Henderson: We have a question from a caller from Carroll, Iowa. They ask, and this will go to Dr. Cole, if summer school would be mandatory would that require the teacher to receive more pay or would that be included under their current contract?

Cole: We would not make summer school mandatory, just like bringing kids back now we recognize that for some families that coming back to school by summer won't be an option for them and we want to honor the wishes of all of our families. So I do not see summer school becoming mandatory. We do pay our teachers extra to teach summer school in the summer, that is a practice that we've had going for a long time. As Mr. Beranek said earlier, that's in the budget, we're ready to do summer school and we hope we have that opportunity.

Yepsen: Dr. Ahart, a caller, Andrew from Des Moines. What is the plan for Des Moines Public Schools for staff when it comes to pay for the rest of the year and over the summer? I know this is a highly discussed topic in homes for families and workers who are concerned about their financial stability.

Ahart: Yeah, so as a couple of us referenced earlier, we're still following the budget plan that we had last July 1st when we engaged in the FY20 budgeting year. So all of our staff continue to be paid and that is going to continue. One of the things that we're challenged with, though, is if we do have an opportunity because there is no two ways about it despite the tremendous efforts of our teachers and building leaders and staff and associates, etc., etc. there's lost learning time and so we definitely want as soon as it is safe to bring our students and staff back together in physical presence we want to do that. And so we do have summer school programming but we would like to expand that dramatically and do as Dr. Cole had referenced earlier, perhaps have a jump start in starting school earlier in August to sort of recap this year and really have a lot of good momentum going into FY21. But at this point we don't have additional resources to expand what we had already been planning for summer school. And additionally, with what we anticipate to be not favorable numbers from the revenue estimating conference, we're not seeing a real rosy picture as far as supplemental state aid for FY22. So those are real challenges. But in terms of this particular question all of our staff will continue to be paid as originally planned.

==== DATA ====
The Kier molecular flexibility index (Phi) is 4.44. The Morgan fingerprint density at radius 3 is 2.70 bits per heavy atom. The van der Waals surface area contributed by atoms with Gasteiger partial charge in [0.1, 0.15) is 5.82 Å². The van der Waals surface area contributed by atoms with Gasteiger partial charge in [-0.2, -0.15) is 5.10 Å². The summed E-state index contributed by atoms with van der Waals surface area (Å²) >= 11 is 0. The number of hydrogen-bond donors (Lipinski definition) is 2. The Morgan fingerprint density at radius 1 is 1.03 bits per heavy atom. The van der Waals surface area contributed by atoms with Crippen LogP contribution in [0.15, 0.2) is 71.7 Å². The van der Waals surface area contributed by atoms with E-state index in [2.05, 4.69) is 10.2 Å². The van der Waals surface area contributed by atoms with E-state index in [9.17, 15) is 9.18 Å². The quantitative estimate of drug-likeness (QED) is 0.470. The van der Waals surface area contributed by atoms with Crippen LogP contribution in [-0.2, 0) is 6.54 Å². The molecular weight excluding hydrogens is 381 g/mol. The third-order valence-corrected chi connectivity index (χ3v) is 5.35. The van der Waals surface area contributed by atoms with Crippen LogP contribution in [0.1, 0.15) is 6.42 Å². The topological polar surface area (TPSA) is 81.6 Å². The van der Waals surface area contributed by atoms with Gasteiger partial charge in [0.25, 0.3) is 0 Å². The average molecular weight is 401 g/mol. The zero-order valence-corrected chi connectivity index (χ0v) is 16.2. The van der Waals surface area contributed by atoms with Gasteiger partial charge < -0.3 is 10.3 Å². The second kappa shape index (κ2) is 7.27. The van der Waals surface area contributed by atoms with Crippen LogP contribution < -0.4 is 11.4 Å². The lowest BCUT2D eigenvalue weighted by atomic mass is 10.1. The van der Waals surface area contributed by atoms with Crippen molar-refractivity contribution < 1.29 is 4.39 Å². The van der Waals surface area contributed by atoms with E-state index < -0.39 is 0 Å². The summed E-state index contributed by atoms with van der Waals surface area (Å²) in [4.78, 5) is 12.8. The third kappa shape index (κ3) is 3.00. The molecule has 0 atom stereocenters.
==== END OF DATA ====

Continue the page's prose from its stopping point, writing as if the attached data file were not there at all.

Yepsen: Just so our viewers know, the revenue estimating conference is a state agency that estimates state tax revenues. They're obviously going to be down and that is what Dr. Ahart was talking about. Kay?

Henderson: Dr. Cole, you talked about reaching out to students and to parents. I'm wondering how you're helping teachers adjust to the new normal of distance learning? Are you suggesting they reach out to the institution where they got their teaching degree? Go to the AEA's? How are you helping your teachers gain the skill of controlling, if you will, a classroom of students online?

Cole: So I would say we've got a lot of ways that we're trying to help our teachers. When the first four weeks was announced and we knew, to the previous question, we knew we would be paying all of our staff, we reached out to them and challenged everyone in the district, so no matter what your role is, we challenged them to get a little bit better. We never wanted to give the impression to any of our community stakeholders that teachers were on a four week paid vacation, paid by tax dollars. So that is not what we did. We right away said to teachers let's spend some time and let's get a little bit better. So we've had teachers since the second week we were out engaging in new learning whether it be content, whether it be how do you teach online. We just gave lots and lots of lots of options and we allowed them to choose what was the most pressing for them. We have not yet required teachers to pull in their whole class at the same time. We know that can be a classroom management challenge when you're in physical proximity of kids let alone on a virtual setting. Many do but we don't require that.